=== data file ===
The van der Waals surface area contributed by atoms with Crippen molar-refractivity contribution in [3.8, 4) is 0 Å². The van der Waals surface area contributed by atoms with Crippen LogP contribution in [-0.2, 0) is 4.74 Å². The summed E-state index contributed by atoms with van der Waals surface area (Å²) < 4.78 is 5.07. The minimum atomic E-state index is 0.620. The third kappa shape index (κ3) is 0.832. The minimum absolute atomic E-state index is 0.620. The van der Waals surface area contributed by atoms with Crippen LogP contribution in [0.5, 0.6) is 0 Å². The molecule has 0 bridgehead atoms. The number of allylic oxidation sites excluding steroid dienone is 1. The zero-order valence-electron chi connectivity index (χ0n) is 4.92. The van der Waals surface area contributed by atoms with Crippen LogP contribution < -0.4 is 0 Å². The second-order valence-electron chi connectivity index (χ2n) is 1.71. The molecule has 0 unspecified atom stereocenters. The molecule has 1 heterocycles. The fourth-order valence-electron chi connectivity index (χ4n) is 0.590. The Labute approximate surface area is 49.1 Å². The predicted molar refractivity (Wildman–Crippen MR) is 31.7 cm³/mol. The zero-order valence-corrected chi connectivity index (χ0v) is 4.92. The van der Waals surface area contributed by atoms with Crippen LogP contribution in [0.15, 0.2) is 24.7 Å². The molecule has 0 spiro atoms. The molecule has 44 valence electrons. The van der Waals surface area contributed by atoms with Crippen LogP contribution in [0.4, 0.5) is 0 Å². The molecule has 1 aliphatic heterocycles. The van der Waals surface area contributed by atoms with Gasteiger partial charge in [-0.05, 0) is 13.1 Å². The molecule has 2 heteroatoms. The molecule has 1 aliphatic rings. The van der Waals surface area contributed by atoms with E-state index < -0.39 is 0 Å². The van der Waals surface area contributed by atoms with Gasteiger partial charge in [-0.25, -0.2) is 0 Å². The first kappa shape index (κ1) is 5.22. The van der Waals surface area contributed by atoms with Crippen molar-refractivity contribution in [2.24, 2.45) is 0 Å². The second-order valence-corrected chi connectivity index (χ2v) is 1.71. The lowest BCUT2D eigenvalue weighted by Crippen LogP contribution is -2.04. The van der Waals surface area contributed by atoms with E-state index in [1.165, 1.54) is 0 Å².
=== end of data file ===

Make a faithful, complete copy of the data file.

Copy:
The van der Waals surface area contributed by atoms with Crippen molar-refractivity contribution in [3.8, 4) is 0 Å². The van der Waals surface area contributed by atoms with Crippen LogP contribution in [-0.2, 0) is 4.74 Å². The summed E-state index contributed by atoms with van der Waals surface area (Å²) < 4.78 is 5.07. The minimum atomic E-state index is 0.620. The third kappa shape index (κ3) is 0.832. The minimum absolute atomic E-state index is 0.620. The van der Waals surface area contributed by atoms with Crippen LogP contribution in [0.5, 0.6) is 0 Å². The molecule has 0 bridgehead atoms. The number of allylic oxidation sites excluding steroid dienone is 1. The zero-order valence-electron chi connectivity index (χ0n) is 4.92. The van der Waals surface area contributed by atoms with Crippen LogP contribution < -0.4 is 0 Å². The second-order valence-electron chi connectivity index (χ2n) is 1.71. The molecule has 0 unspecified atom stereocenters. The molecule has 1 heterocycles. The fourth-order valence-electron chi connectivity index (χ4n) is 0.590. The Labute approximate surface area is 49.1 Å². The predicted molar refractivity (Wildman–Crippen MR) is 31.7 cm³/mol. The zero-order valence-corrected chi connectivity index (χ0v) is 4.92. The van der Waals surface area contributed by atoms with Crippen LogP contribution in [0.15, 0.2) is 24.7 Å². The molecule has 0 spiro atoms. The molecule has 44 valence electrons. The van der Waals surface area contributed by atoms with Crippen LogP contribution in [0.4, 0.5) is 0 Å². The molecule has 1 aliphatic heterocycles. The van der Waals surface area contributed by atoms with Gasteiger partial charge in [-0.05, 0) is 13.1 Å². The molecule has 2 heteroatoms. The molecule has 1 aliphatic rings. The van der Waals surface area contributed by atoms with E-state index < -0.39 is 0 Å². The van der Waals surface area contributed by atoms with Gasteiger partial charge in [-0.25, -0.2) is 0 Å². The first kappa shape index (κ1) is 5.22. The van der Waals surface area contributed by atoms with Crippen molar-refractivity contribution in [2.24, 2.45) is 0 Å². The second-order valence-corrected chi connectivity index (χ2v) is 1.71. The lowest BCUT2D eigenvalue weighted by Crippen LogP contribution is -2.04. The van der Waals surface area contributed by atoms with E-state index in [1.165, 1.54) is 0 Å².